In any case, the problem goes beyond trustees and their ill-begotten money. As Haacke has long pointed out, many more ordinary members of the art world uphold its norms. ‘The millions of white-collar workers of the consciousness industry, the teachers, journalists, priests, art professionals, and all other producers and disseminators of mental products, are engaged in the cementing of the dominant ideological constructs – as well as in dismantling them,’ Haacke notes in his 1976 essay ‘The Constituency’. ‘In many ways, this group reflects the ambiguous role of the petite bourgeoisie, that amorphous and steadily growing class with a middle and upper-middle income and some form of higher education, oscillating between the owners of the means of production and the “proletariat”.’ This remains an insightful analysis of the uncertain status of art professionals. But, at the New Museum and other sites of art production, many of those workers are throwing in their lot with the ‘proletariat’ rather than with the owners of the means of production; after all, their own position is far closer to that of the former.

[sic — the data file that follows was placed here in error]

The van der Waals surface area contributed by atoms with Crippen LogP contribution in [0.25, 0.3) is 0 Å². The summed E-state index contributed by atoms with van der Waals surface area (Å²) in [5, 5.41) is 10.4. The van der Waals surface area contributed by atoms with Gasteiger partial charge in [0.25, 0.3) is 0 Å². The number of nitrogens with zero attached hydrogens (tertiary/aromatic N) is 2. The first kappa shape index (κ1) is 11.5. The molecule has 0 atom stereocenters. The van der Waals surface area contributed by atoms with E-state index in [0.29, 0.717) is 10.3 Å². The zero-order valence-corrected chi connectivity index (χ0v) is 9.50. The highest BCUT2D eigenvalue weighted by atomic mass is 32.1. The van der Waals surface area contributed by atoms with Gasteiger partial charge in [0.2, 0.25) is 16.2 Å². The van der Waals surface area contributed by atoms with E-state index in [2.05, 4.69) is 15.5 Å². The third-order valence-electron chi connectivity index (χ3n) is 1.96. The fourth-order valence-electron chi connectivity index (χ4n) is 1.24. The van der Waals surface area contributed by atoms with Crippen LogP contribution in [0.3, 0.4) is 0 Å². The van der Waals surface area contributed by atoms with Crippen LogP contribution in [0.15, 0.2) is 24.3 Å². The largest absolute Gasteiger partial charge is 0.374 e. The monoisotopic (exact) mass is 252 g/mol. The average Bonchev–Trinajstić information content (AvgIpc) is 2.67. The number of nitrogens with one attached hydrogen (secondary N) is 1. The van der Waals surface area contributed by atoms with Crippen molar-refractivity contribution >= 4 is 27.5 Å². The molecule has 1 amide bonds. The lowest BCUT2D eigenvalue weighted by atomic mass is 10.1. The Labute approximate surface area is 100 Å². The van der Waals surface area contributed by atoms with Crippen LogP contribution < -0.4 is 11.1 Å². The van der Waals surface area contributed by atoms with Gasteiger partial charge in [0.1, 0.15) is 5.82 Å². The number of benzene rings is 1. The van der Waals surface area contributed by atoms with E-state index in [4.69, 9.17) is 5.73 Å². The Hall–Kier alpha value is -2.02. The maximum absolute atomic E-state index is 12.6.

To understand what made something art, Haacke suggested in ‘All the “Art” That’s Fit to Show’ (1974), it was necessary ‘to look into the economic and political underpinnings of the institutions, individuals and groups who share in the control of cultural power’. He argued that ‘strategies might be developed for performing this task in ways that its manifestations are liable to be considered “works of art” in their own right.’ That is, the examination of the workings of power could be a work of art, one that produced a ‘portrait of [the museum’s] own structure’. What better portrait could one ask for than the one now on display at the New Museum? Indeed, much of the work being done to organize artists, art workers and art-going publics looks remarkably like the work that Haacke has produced over the years: the salary-share spreadsheet created by workers at art institutions throughout New York to increase transparency around pay could be a Haacke piece (cf. Documenta Besucherprofil, 1972); so, too, could the case built by artists and activists against Kanders (cf. Solomon R. Guggenheim Museum Board of Trustees, 1974).